So - another test was performed by fully charging the pair, measuring the overall balance for equality, disconnecting them, and discharging only one of them down to about 40% DOD. I reconnected both and let them sit for about 2 hours. I did this because I was in a safe environment, with a bucket of sand, buddy, and eyewash handy. WOW - sure enough major imbalance among the cells - although this was at the midpoint of the flat part of the curve, so these weren't taken as being entirely valid but still ...

      I think there was some self-balancing going on.
      Bat 1 discharged to 13.3v
      Bat 2 discharged to 13.0v

      After two-hour reconnect, they stabilized at 13.22v and 13.24 respectively.

      Bat 1
      Cell 1: 3.296v
      Cell 2: 3.320v
      Cell 3: 3.317v
      Cell 4: 3.301v

      Batt 2
      Cell 1: 3.301v
      Cell 2: 3.306v
      Cell 3: 3.299v
      Cell 4: 3.304v

      While I can't be certain unless I break open the Shorai's, I *think* that in this parallel configuration I really have a 4S4P. Maybe.

      The Optimate charged the unbalanced system back up, and only went through it's normal optimize cycle of cycling from 14.0 to 14.4v for about 10 minutes before stopping and passing the short-term voltage retention test. If it wants to do it again it will, but it didn't. I then put it on a Battery Tender set for 14.6v to get them near the absolute top to see how far apart they are.

      I pulled the batts apart again, and only noted a 0.050 max cell gap as reported by the Hyperion EOS pack sentry. Did this on both batts and 0.050 was the worst. I was lazy and didn't break out the Fluke for this test.

      Pretty happy with that. If I was looking to DIY my own simple controller, I might think about something along these lines. I might even be tempted to use this on a 12v 4S pack made of CALB cells - but then again this was only a one-off experiment so ymmv.
      Last edited by PNjunction; January 28th, 2014, 21:43.

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      • #63

        Re: Pros & Cons of Lithium-ion batteries for solar application

        Re: Pros &amp; Cons of Lithium-ion batteries for solar application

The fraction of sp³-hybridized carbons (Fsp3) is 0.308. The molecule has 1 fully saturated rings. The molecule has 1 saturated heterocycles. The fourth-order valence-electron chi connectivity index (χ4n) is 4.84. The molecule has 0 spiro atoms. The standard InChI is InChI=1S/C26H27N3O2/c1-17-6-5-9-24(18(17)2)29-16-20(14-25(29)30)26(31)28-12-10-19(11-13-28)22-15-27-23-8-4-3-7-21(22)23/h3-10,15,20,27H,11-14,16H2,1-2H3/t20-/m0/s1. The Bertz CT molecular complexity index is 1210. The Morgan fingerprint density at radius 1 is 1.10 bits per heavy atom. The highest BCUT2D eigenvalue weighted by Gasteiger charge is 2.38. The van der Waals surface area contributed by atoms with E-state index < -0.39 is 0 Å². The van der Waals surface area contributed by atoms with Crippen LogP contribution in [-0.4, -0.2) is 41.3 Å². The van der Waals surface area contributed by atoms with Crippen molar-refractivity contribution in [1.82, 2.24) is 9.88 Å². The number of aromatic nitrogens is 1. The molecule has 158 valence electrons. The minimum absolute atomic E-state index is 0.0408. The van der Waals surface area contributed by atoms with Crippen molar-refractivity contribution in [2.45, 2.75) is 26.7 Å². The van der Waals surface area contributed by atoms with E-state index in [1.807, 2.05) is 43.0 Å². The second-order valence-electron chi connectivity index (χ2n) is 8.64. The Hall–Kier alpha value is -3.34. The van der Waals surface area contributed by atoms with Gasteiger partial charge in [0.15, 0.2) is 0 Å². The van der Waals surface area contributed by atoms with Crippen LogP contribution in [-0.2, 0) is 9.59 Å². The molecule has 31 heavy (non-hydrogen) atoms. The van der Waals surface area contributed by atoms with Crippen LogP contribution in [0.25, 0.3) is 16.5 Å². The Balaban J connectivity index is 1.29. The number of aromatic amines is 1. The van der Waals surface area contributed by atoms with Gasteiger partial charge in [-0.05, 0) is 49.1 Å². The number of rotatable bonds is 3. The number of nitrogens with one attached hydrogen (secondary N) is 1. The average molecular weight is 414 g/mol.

Originally posted by dak664 View Post
        My take is not to balance, but take corrective action only when a cell drops below some low voltage alarm level.
        For Electric Vehicles you have control of the charging, the variable is how much power you will need till you can recharge the battery. With off-grid applications you control the amount of power you draw from the system but don't control when the sun shines/wind blows. This implies to me that for Electric Vehicle use you want to know as accurately as possible how far you can travel until your battery is flat, while for off-grid use you are more interested in maximising the energy you can store for that rainy day or more correctly that cloudy week while also maximising the life of the battery. To me this implies bottom balancing of the battery for EV use and top balancing for off-grid use.

        But when one cell hits the low voltage alarm its time to bring it up again, preferably with a single cell charger, next best by shunting all the other cells during the entire charge cycle, next best by reducing charge current and shunting high cells when they reach 100%, and absolute worst by cycling a high current charger on and off, momentarily overwhelming the shunts then allowing them to bleed off excess voltage. Unfortunately most BMSs use the last method. A compromise might be to shunt at 90%, but only when the longer life is more important to the end user than a reduced capacity. And of course shunting reduces the overall coulombic efficiency.
        Due to the low charge current compared with EVs the balancing current for off-grid systems can be quite small. I have used these http://www.tmenet.com/products/lithi...trema-balancer on a system i made for a friend. One big plus with these is that they do not balance to an absolute voltage like 3.6 volts but balance the highest cell to the lowest cell, so if the cells are balanced they don't do anything. I turn them on when the cell voltages are above an average of 3.375 volts at a charge rate of < .1C which is around 80% SOC.

        So oversizing a lithium ion battery is an advantage, for fixed storage anyway. Used 30kWh automotive batteries would be a good match for a nominal 10kWh storage cycle, with excess PV not being wasted on balancing.
        Yup, I think the old four times daily use is still not a bad rule of thumb, we have ~9.36kWh of storage for a base load of ~2.5kWh/day without a backup generator. Works well in our climatic conditions with our usage patterns.